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00:50:17 <HackEgo> tea//Tea is concentrated fuel made by distilling occult herbs in a silver alambic. Americans attempted to reduce its potency by dumping some in the Ocean.
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01:04:21 <fizzie> Is Eclipse really still the "leading Java IDE"? https://en.wikipedia.org/wiki/List_of_tools_for_static_code_analysis#Java says so.
01:05:02 <fizzie> I guess Google could've answered that for me. https://zeroturnaround.com/rebellabs/java-tools-and-technologies-landscape-2016/ reportrs 46% IntelliJ, 41% Eclipse, 10% NetBeans and 3% Other.
01:06:00 <boily> I like Eclipse. very powerful!
01:06:11 <boily> IntelliJ is hipsterer, but its interface confuses me...
01:07:37 <DHeadshot> How easy would it be to learn the Java Bytecode and write it by hand?
01:09:14 <boily> fizziello, DHellodshot.
01:09:23 <boily> probably about the same as writing assembly?
01:10:19 <shachaf> I expect easier, given how well Java decompilers wok.
01:11:08 <sdhand> I would have said I expected harder, purely because java bytecode doesn't have mnemonics
01:11:24 <sdhand> I guess it would be fairly trivial to write some kind of "bytecode assembler" however
01:12:13 <DHeadshot> Is the bytecode documented somewhere?
01:12:36 <sdhand> https://en.wikipedia.org/wiki/Java_bytecode_instruction_listings
01:14:11 <DHeadshot> (I don't even really know what sort of architecture and processor model the JVM uses...)
01:22:38 <fizzie> The spec has a resonably okay instruction listing as well, https://docs.oracle.com/javase/specs/jvms/se8/html/index.html
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01:26:00 <fizzie> I think I entertained the thought of compiling something else stack-based (Befunge? Forth?) to JVM bytecode and reusing the "native" stack for that language's stack, but it turned out the JVM bytecode verifier is super-picky about the stack.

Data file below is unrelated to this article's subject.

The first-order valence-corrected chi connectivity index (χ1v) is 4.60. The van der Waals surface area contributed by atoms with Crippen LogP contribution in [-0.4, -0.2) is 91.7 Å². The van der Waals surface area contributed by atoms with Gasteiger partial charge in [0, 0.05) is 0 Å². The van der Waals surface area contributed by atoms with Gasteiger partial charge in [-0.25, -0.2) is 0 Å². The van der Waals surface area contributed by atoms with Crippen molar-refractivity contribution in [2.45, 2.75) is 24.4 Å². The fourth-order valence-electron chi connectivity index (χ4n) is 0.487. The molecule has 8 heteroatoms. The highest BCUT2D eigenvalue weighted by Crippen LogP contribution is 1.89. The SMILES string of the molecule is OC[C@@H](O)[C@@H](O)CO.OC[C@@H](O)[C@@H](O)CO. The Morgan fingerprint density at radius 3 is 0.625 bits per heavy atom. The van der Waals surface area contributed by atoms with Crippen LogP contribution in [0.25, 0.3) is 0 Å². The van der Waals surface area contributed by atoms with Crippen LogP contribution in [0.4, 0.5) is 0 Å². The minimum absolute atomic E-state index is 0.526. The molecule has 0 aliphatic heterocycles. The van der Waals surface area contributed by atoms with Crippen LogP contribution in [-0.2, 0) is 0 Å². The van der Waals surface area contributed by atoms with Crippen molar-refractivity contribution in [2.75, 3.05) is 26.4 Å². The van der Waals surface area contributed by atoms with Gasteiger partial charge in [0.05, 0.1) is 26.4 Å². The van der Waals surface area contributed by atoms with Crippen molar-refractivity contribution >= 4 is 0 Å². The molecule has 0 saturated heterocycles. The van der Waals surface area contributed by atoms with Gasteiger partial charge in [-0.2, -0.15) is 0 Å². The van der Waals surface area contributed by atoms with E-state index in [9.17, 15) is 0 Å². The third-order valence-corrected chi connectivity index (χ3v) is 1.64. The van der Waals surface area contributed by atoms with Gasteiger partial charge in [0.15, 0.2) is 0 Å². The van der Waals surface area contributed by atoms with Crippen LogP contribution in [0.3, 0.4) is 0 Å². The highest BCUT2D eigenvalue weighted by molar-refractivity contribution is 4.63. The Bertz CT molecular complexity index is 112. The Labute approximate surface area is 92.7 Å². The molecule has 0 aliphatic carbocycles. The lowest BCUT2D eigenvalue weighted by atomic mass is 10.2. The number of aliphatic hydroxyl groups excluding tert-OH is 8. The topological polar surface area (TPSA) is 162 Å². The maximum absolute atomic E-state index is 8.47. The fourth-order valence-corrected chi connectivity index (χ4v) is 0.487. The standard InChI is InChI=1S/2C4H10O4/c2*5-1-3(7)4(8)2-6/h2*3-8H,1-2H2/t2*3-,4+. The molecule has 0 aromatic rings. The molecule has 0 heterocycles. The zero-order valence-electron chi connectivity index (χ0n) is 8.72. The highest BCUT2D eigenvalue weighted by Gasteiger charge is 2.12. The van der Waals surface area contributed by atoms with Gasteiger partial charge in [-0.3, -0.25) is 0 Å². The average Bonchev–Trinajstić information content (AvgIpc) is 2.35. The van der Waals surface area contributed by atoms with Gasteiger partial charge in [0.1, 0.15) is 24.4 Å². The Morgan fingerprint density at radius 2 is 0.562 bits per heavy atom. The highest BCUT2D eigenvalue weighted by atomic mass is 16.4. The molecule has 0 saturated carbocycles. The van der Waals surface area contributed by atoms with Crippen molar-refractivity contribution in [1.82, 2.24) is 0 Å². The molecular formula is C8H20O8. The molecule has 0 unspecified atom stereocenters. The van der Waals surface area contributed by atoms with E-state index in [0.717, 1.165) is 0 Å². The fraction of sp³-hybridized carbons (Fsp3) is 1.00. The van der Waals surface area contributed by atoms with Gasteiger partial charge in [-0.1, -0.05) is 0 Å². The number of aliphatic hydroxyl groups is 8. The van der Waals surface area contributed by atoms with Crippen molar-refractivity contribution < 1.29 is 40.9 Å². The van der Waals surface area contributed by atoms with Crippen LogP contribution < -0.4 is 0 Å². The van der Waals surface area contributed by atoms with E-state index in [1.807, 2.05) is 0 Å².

01:27:00 <alercah> is there a crm meetup on the 12th of february?
01:28:45 <fizzie> (In particular, it wants to know the stack depths statically at all times, and if you have control flow, the stack depth at point X must be the same for every way you can reach X.)
01:31:00 <boily> albonsoircah. let me check...
01:31:44 <boily> yes, there is one.
01:35:37 <alercah> please communicate to me details
01:35:47 <alercah> through your preferred method
01:36:43 * oerjan gets an urge to do some canadian stalking
01:36:46 <boily> we usually get briefed on the location either Tuesday or Wednesday, same week as the meet. I will spam you with the details then.
01:38:08 * oerjan pointedly copies and pastes the result link from google instead of clicking it
01:38:09 <zzo38> I think that a Java assembler does exist.
01:38:19 <zzo38> So, you can write it in Java assembly language if you want to
01:38:49 <oerjan> is it this thing http://www.crm.umontreal.ca/en/
01:41:10 <boily> no, it's partly https://riichimontreal.org/ and http://riichi.ca/site/
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01:49:20 <HackEgo> ant//Ants are great architects. They are famous for their highways.
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01:50:03 <oerjan> is there a reference in that wisdom
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01:51:34 <boily> oerjan: it confuses me...
01:51:42 <DHeadshot> zzo38: Wikipedia suggests something called "Lilac"
01:52:06 <boily> int-e: int-ello. ants???
01:52:22 * oerjan goes to check for german puns
01:55:54 <oerjan> <fizzie> Broiling is something you do with a broiler; a broiler is something you use for broiling. <-- you'd think a proper dictionary would have some kind of "use only these words for definitions" rule...
01:56:44 <oerjan> so that everything bottomed out at the 1000 most common words or something.
01:59:39 <boily> broiling is like boiling, but more broily.
02:00:01 <alercah> will broily also be at the mahjong meetup?
02:00:40 <oerjan> `learn broily is like boily, but more broiling.
02:00:45 <HackEgo> Learned 'broily': broily is like boily, but more broiling.
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02:01:35 <boily> alercah: I will. from that I surmise that you will too ^^
02:03:16 <alercah> boily: no I was just asking for fun </sarcasm>
02:04:50 <oerjan> 03:04 fun [~firstname.lastname@example.org]
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02:12:36 <oerjan> @tell boily i assess that chicken to be misspelled
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02:31:55 <zzo38> Wiktionary includes "assesment" and says it is a misspelling.
02:32:22 <zzo38> (Why is there even an entry for a misspelled word?)
02:34:56 <oerjan> zzo38: their policy is to have entries for anything sufficiently attested in use